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​Jerusalem Pastors' School




“I was on my own at ten years old,” Javier shared with me. “My parents separated and left me to fend for myself. I was on the streets from then on. Shortly after that,

I got into drugs.”


Javier is now sixteen years old. Introduce to the scene: Tomás, Pedro, and Juan. The three of them travel to Javier’s native city of Pucallpa. Their assignment is a six month jungle practicum. They are to win souls and start a core team for a future church plant. Not long into their time there, they encounter Javier.


Javier is wandering the streets in a drug-induced fog. He is completely void of any purpose. He has never experienced what it feels like to be loved. Pedro and Juan both understand. They, too, were enslaved to the devil a few years ago. 


They came out of a life of drug addiction—into the glorious light of Jesus’ kingdom. Their hearts are moved with compassion for Javier. They invite him to church.

​Javier sees something he’s never seen before in these three young men. He is drawn to them. He decides to try out church. He finds himself weeping and weeping during the service. “Why am I crying like this?” he asks himself. “I do not cry!” Javier succumbs to the love of Jesus. He gives his life to Him.

After that, Pedro, Juan, and Tomás take Javier in. They watch him vigilantly, not letting him out of their sight. They pray him through his transition off drugs. He reports afterward that God was working in him so powerfully that he did not even feel much intensity of struggle within himself as he left that evil behind.


He also reports that he heard God speaking to him. “Son, just as you see these young men ministering, you will be doing the same thing someday.” 

The day arrives when his three leaders have to return to Iquitos. Their six month assignment is complete. Javier is walking past the church that day. He wanders in, and finds Tomás there. Tomás says to him, “We’re leaving today. Why don’t you come with us? You can come be a student at our Pastors’ School!”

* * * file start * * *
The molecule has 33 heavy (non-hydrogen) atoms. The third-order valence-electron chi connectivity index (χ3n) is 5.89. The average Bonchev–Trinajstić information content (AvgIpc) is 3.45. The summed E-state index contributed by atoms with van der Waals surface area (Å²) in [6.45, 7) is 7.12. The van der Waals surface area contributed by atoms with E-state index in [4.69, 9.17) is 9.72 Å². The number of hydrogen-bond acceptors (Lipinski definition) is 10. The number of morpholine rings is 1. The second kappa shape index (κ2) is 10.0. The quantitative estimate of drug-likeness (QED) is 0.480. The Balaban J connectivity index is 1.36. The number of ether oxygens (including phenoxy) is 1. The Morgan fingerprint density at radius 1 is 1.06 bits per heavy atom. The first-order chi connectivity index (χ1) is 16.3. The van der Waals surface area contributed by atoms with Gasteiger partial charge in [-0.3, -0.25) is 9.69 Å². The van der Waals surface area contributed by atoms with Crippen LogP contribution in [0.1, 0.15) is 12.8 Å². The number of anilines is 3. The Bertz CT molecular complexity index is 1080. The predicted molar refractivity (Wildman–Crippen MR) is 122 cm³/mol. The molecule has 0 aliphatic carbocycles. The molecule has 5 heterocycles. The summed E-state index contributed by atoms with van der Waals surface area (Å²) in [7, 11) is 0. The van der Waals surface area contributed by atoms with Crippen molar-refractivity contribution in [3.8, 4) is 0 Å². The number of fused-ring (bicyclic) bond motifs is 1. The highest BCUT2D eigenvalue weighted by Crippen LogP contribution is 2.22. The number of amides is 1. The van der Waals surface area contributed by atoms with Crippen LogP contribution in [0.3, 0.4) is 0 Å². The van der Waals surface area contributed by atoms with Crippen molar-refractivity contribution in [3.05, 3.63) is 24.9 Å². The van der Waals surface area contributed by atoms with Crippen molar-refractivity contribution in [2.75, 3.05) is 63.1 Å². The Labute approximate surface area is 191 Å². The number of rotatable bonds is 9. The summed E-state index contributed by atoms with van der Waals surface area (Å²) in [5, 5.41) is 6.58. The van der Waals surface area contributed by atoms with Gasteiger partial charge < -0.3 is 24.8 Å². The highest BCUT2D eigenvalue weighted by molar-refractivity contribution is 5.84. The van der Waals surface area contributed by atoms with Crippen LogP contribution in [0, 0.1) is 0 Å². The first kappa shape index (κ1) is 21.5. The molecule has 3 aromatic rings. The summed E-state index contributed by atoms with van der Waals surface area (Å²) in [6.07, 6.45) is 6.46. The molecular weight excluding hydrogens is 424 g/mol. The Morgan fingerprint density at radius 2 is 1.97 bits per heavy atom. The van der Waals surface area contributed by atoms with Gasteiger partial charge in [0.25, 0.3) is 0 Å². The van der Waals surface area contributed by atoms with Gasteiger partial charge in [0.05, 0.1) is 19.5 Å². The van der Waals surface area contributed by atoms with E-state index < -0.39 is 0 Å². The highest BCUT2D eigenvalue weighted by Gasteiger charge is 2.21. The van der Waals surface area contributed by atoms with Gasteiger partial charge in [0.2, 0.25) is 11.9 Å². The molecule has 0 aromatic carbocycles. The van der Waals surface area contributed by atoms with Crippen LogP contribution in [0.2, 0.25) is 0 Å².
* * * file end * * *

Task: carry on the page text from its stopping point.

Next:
Javier’s heart is ready. He takes Tomás to talk to his dad, who happens to be in town. His dad is happy for him to go. So he boards the boat with his leaders. And they are on their way!


In this way, Javier became one of our new students this year. He told me his story peacefully one evening recently. He smiled as if his life were typical. Mostly, he’s just grateful beyond words that he’s been found. His heart, at last, has come home.



“What are you doing here? I wish the midwife had killed you!” Florentina’s mother Jasbleidy observed her with disdain. With those five words, she delivered a lethal blow to Florentina’s hopes. Her dream of rebuilding a beautiful relationship with the woman who gave birth to her--was instantly shattered in a heap.


Jasbleidy made several attempts to abort Florentina. Florentina managed to survive each attempt. However, her appearance in this world was a constant reminder to Jasbleidy of her pain. Pain caused by the unfaithfulness of Florentina’s father. Jasbleidy kept her infant daughter at an emotional distance at best.


It was not long before Jasbleidy decided to get rid of Florentina. The little girl was then passed from relative to relative for the rest of her childhood and teen years. In one of the homes where she lived, she was beaten daily and half starved. The woman who had “taken her in” tried to kill her with a knife on numerous occasions.


When Florentina escaped that torturous situation, the few individuals that were kind to her all died in tragic accidents. Florentina’s young life was one deep sadness after another.


It was a desperate Florentina that stumbled into our church a few years ago. No one had to seek her out—she came looking for us. Looking for eyes that would kind to her and a hearts that would love her. And she found what she was looking for.


She became regularly involved in discipleship and prayer. She learned to forgive from her heart all those who had profoundly wounded her. She also renounced and was set free from past involvement in black magic and other occult practices.


Florentina is hungry for the Lord. She wants to serve Him with all her heart. She became a student at our Pastors’ Training School. During her practicum, she preached the gospel to a witch doctor, cast out demons from a little girl (whose family was amazed to find her in her right mind), and persuaded a young woman not to have an abortion.